Answering: test takers must transfer their answers to an answer sheet. There is no extra time for transfers. When writing responses on the answer sheet, poor spelling and grammar will be penalised.
Marks: 1 mark per question
IELTS Academic test:
It consists of three long texts ranging from descriptive and factual to argumentative and analytical in nature derived from journals, books, periodicals, and newspapers.
Sources: Texts are derived from non-specialist publications, journals, magazines, and newspapers covering topics that are interesting, relevant, and accessible to exam takers who are enrolling in undergraduate or postgraduate programmes or seeking professional certification. The paragraphs can be written in a number of different forms, such as narrative, descriptive, or discursive/argumentative. Non-verbal items such as diagrams, graphs, and drawings may be included in texts. A short glossary is supplied if the contents contain technical terms.
IELTS General Training test
Extracts from books, magazines, newspapers, announcements, advertising, company handbooks, and rules are all examples of this. In an English-speaking environment, you are likely to come across these things on a daily basis.
Section 1: Two or three short texts, or multiple shorter texts
Section 2: Two texts.
Section 3: One large text.
Sources: The first section, ‘social survival,’ contains texts with activities mostly including accessing and giving generic factual information, such as notices, advertising, and timetables.
‘Workplace survival,’ the second component, focuses on the workplace context, such as job descriptions, contracts, and staff development and training resources.
The third section, referred to as ‘general reading,’ entails reading longer, more difficult language. The emphasis here is on descriptive and instructional texts rather than argumentative texts, such as newspapers, periodicals, and fictional and non-fictional book extracts.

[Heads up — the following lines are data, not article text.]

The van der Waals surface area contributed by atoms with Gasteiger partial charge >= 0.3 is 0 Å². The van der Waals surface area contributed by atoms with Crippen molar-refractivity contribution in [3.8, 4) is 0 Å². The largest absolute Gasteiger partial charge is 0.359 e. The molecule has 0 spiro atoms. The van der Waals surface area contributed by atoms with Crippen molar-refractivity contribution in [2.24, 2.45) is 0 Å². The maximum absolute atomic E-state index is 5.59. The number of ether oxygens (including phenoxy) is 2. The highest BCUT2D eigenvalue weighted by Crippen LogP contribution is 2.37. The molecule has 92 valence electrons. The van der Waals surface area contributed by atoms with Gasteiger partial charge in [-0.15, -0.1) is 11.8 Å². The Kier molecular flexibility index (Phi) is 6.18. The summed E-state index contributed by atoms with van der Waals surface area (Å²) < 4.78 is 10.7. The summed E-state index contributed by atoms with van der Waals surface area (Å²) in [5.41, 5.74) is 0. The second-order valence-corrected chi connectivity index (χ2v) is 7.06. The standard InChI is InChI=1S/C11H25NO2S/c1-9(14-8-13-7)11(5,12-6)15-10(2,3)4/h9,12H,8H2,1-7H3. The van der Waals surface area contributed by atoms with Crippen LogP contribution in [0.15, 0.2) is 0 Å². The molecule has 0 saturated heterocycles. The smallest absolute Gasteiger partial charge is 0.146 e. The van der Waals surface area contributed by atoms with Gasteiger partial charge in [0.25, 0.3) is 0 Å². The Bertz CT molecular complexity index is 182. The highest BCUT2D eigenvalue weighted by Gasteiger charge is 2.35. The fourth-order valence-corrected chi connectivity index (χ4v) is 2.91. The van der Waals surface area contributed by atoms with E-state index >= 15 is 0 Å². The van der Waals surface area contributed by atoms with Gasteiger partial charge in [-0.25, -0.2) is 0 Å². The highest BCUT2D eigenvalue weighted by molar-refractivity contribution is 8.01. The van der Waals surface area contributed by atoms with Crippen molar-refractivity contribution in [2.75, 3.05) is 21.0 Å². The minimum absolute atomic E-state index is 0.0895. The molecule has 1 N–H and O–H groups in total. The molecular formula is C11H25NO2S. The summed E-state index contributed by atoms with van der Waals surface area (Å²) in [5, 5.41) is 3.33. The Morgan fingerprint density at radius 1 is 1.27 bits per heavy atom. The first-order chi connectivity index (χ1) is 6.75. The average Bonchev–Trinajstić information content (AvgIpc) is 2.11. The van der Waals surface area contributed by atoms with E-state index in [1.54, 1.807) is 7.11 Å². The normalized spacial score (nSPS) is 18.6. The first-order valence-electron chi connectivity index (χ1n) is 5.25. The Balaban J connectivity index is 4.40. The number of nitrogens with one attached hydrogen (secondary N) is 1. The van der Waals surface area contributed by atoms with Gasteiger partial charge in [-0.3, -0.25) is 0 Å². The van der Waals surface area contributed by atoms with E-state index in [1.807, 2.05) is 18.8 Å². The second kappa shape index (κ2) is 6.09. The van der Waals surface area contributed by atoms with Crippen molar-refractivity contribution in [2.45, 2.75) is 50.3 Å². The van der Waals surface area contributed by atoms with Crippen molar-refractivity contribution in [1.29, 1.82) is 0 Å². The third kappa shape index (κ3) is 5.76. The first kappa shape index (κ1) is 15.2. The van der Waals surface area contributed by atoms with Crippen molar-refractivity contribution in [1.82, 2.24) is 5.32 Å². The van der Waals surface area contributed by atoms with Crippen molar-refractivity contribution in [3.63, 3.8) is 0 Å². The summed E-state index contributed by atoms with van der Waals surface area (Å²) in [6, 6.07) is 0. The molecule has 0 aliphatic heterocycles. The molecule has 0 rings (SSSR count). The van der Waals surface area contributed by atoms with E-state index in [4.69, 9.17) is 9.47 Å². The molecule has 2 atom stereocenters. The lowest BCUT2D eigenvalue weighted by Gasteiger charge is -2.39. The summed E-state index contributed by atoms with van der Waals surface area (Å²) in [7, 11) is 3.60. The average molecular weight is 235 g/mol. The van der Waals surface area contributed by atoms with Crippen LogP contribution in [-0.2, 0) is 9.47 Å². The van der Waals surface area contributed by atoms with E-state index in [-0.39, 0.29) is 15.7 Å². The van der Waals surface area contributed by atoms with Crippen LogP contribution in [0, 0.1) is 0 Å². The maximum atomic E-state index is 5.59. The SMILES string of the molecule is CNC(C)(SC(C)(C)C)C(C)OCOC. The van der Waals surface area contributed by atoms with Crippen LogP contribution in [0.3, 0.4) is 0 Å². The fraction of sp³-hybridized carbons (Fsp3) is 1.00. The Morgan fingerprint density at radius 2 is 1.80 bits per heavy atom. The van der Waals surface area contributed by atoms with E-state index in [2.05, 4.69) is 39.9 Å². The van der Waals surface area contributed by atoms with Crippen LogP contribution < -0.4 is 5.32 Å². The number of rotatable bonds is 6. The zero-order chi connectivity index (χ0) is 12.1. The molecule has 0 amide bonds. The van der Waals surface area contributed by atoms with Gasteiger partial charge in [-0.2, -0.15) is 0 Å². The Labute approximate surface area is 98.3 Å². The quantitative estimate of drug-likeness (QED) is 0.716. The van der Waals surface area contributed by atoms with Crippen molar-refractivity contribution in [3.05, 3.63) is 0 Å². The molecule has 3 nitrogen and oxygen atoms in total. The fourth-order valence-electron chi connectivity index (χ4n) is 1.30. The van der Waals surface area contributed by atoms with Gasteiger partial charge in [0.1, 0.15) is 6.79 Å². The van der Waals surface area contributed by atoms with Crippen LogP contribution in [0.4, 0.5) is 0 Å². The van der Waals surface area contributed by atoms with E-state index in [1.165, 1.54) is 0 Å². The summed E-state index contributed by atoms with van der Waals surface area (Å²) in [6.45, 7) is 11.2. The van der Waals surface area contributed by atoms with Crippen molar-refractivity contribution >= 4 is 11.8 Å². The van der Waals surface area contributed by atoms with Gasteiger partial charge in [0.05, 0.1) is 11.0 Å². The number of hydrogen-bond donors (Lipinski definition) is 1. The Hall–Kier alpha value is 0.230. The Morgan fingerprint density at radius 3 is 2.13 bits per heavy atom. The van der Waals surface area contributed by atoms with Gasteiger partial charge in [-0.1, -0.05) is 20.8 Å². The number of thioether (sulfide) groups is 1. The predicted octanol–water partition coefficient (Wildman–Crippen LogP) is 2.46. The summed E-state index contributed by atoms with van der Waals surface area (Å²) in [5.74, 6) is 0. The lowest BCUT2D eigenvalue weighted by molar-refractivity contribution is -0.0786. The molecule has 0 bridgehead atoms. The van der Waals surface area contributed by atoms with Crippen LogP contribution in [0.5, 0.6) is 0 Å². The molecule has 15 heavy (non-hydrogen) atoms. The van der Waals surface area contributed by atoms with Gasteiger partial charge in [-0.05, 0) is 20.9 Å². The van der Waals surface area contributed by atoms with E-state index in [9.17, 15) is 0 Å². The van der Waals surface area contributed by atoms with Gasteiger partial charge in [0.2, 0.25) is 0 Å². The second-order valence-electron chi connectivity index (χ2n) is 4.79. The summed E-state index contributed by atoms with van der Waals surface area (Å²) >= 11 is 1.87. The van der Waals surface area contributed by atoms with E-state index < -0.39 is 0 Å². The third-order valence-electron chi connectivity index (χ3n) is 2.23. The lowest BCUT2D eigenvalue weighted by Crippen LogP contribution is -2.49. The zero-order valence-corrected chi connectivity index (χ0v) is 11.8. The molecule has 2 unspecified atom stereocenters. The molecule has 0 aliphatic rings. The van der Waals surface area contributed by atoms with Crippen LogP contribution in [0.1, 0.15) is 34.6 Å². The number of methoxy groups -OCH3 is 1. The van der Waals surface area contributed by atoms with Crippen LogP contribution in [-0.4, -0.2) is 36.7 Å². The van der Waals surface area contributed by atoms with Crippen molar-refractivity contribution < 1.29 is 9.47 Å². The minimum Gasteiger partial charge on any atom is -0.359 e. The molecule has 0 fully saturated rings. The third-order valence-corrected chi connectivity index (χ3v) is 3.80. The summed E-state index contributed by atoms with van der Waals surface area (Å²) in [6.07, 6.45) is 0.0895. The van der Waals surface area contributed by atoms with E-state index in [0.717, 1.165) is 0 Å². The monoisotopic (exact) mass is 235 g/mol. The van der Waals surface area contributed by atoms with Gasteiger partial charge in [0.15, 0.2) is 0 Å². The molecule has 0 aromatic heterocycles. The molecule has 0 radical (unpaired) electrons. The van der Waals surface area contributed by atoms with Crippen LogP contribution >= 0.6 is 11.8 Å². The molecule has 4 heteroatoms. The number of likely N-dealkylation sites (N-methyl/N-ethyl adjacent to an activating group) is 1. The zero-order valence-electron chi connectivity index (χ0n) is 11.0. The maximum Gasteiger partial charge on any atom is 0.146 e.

Writing (60 minutes)
It includes topics of general interest and suitability.
Format: There are two tasks to complete.
Approximate time: 60-minute
Total questions: 2
Answering: All responses must be written in full on the answer sheet, notes or bullet points are not acceptable. Test takers can write anything on the question paper, but they are not permitted to take it out of the room.
Question types: The first task requires test participants to write 150 words to describe some visual information (graph, table, chart, or diagram) in their own words in around 20 minutes. They express their reaction to an argument, point of view, or problem in Task 2. They have to write 250 words in roughly 40 minutes.
General Training Writing:
Question types: Test takers need to draft a letter requesting information or explaining a situation in Task 1. In Task 2, test takers write an essay showcasing their point of view, argument, or problem.
Speaking (11–14 minutes)
The speaking portion evaluates your ability to communicate in English and each test is recorded.
• Part 1- The examiner asks questions about your personal life, likes and dislikes, work, studies, hobbies etc. for 4 to 5 minutes.
• Part 2 – you will be handed a card which invites you to talk about a particular topic. Preparation Time: 1 minute, Speaking time: up to two minutes. One or two questions might be asked by the examiner on the same subject.
• Part 3 – you’ll be asked more abstract concepts and issues about the topic you learned about in Part 2. Time allotted: 4 to 5 minutes.
Format: There is an oral interview between the test takers and an examiner and everything is recorded.
Approximate time: 11–14 minutes
Question types: The exam is divided into three sections, each of which serves a distinct purpose in terms of interaction pattern, task input, and test taker output.